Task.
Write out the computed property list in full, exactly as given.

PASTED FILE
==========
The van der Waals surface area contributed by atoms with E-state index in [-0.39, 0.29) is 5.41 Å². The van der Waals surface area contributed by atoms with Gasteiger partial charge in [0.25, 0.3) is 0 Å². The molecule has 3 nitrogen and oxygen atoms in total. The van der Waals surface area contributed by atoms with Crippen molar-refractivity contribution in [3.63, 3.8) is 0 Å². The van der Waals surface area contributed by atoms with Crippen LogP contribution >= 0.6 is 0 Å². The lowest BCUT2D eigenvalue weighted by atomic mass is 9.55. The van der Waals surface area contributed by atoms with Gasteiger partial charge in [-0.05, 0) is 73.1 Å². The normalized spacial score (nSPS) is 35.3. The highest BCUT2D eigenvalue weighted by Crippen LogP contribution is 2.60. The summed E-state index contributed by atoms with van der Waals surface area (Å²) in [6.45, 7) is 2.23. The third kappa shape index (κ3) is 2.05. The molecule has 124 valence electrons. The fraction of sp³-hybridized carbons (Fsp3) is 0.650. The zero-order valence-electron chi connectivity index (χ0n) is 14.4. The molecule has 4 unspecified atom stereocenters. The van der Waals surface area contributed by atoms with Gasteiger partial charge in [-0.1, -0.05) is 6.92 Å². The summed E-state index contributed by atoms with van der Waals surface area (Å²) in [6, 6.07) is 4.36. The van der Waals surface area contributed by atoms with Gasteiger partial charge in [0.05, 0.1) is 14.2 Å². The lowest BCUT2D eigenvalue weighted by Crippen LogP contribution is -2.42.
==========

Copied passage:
The van der Waals surface area contributed by atoms with E-state index in [-0.39, 0.29) is 5.41 Å². The van der Waals surface area contributed by atoms with Gasteiger partial charge in [0.25, 0.3) is 0 Å². The molecule has 3 nitrogen and oxygen atoms in total. The van der Waals surface area contributed by atoms with Crippen molar-refractivity contribution in [3.63, 3.8) is 0 Å². The van der Waals surface area contributed by atoms with Crippen LogP contribution >= 0.6 is 0 Å². The lowest BCUT2D eigenvalue weighted by atomic mass is 9.55. The van der Waals surface area contributed by atoms with Gasteiger partial charge in [-0.05, 0) is 73.1 Å². The normalized spacial score (nSPS) is 35.3. The highest BCUT2D eigenvalue weighted by Crippen LogP contribution is 2.60. The summed E-state index contributed by atoms with van der Waals surface area (Å²) in [6.45, 7) is 2.23. The third kappa shape index (κ3) is 2.05. The molecule has 124 valence electrons. The fraction of sp³-hybridized carbons (Fsp3) is 0.650. The zero-order valence-electron chi connectivity index (χ0n) is 14.4. The molecule has 4 unspecified atom stereocenters. The van der Waals surface area contributed by atoms with Gasteiger partial charge in [-0.1, -0.05) is 6.92 Å². The summed E-state index contributed by atoms with van der Waals surface area (Å²) in [6, 6.07) is 4.36. The van der Waals surface area contributed by atoms with Gasteiger partial charge in [0.05, 0.1) is 14.2 Å². The lowest BCUT2D eigenvalue weighted by Crippen LogP contribution is -2.42.